Banks in the UAE say that the number of retail banking customers leaving the country without repaying their debts has dropped significantly in the first half of 2010.

The stabilising economy and measures by the banks to more closely monitor their customers has helped reduce numbers.

UK based HSBC, which has about 300,000 retail customers, says that customer skips are down 50 per cent in the first half of 2010 compared to the same period of 2009. “We had significant delinquencies in 2009, but they have come down in 2010, so it has just been a short-term problem,” says Simon Cooper, chief executive of HSBC Middle East.

“We are definitely seeing the same trend,” adds Fergus McDonald, managing director and country head for the UK’s Barclays UAE business. “Largely though that is because the economy is a lot more stable and we are not seeing the same level of layoffs as we did in 2009.”

Banks across the UAE faced a large number of problem loans to retail customers who lost their job in early 2009 and left the country without settling outstanding debts. It is unclear how much banks lost through retail customers skipping on their debts, but bankers at MEED’s Middle East Retail Banking 2010 all agreed the worst of the problem had now passed.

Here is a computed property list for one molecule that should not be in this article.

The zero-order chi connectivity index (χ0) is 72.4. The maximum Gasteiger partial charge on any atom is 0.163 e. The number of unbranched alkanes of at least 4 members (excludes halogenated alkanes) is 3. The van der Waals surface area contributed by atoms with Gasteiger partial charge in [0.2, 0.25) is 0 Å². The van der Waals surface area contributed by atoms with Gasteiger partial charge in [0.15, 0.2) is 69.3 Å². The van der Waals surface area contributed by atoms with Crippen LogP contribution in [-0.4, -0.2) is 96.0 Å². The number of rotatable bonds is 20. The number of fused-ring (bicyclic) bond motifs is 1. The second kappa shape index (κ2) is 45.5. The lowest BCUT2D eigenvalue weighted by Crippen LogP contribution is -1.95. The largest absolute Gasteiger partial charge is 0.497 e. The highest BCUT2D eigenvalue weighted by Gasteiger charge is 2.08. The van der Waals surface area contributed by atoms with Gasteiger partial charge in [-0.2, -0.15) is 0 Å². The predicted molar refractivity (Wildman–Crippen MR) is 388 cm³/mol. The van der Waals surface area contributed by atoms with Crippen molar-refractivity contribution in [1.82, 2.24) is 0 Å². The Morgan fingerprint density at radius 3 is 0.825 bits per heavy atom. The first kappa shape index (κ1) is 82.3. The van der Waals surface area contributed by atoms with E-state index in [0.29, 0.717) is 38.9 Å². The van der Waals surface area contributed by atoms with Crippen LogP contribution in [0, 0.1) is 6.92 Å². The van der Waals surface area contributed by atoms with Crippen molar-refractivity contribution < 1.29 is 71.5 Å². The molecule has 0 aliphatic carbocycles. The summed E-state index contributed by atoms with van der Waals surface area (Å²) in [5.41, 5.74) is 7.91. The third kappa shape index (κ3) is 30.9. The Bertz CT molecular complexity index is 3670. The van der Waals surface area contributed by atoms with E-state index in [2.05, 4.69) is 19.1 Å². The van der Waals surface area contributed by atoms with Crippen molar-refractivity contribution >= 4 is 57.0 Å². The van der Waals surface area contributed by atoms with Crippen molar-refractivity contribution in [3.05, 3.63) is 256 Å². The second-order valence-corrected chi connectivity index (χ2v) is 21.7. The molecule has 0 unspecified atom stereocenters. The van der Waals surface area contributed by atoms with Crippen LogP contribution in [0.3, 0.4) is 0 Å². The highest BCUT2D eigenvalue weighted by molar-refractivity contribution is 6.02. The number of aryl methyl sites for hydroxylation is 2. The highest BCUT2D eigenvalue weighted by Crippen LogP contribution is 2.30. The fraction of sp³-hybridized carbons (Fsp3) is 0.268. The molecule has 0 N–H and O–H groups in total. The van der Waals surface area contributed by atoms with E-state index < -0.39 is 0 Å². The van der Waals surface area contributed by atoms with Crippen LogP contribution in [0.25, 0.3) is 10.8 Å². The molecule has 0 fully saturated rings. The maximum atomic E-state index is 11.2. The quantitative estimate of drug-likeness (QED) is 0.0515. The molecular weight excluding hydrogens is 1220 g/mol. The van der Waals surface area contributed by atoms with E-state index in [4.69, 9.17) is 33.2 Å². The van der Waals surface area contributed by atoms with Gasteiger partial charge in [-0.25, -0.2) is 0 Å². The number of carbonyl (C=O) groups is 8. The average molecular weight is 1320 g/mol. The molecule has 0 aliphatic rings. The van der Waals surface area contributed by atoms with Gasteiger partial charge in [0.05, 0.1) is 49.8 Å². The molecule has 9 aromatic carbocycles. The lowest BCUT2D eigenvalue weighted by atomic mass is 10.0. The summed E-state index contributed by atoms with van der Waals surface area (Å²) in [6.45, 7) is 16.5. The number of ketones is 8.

“There is a clear reduction in the level of skips,” says Richard Musty, managing director of Lloyds TSB in the UAE. He adds that “Delinquencies were lower than I expected and lower than I budgeted for.”

It is not just problems in the expatriate workforce that has presented a problem for the banks. Louis Scotto, head of retail banking at Doha Bank, says problems have also emerged in lending to the local population, who are often allowed to borrow more than expatriates. “If I could collect all the outstanding loans from the locals then we wouldn’t have a non-performing loans problem,” he says.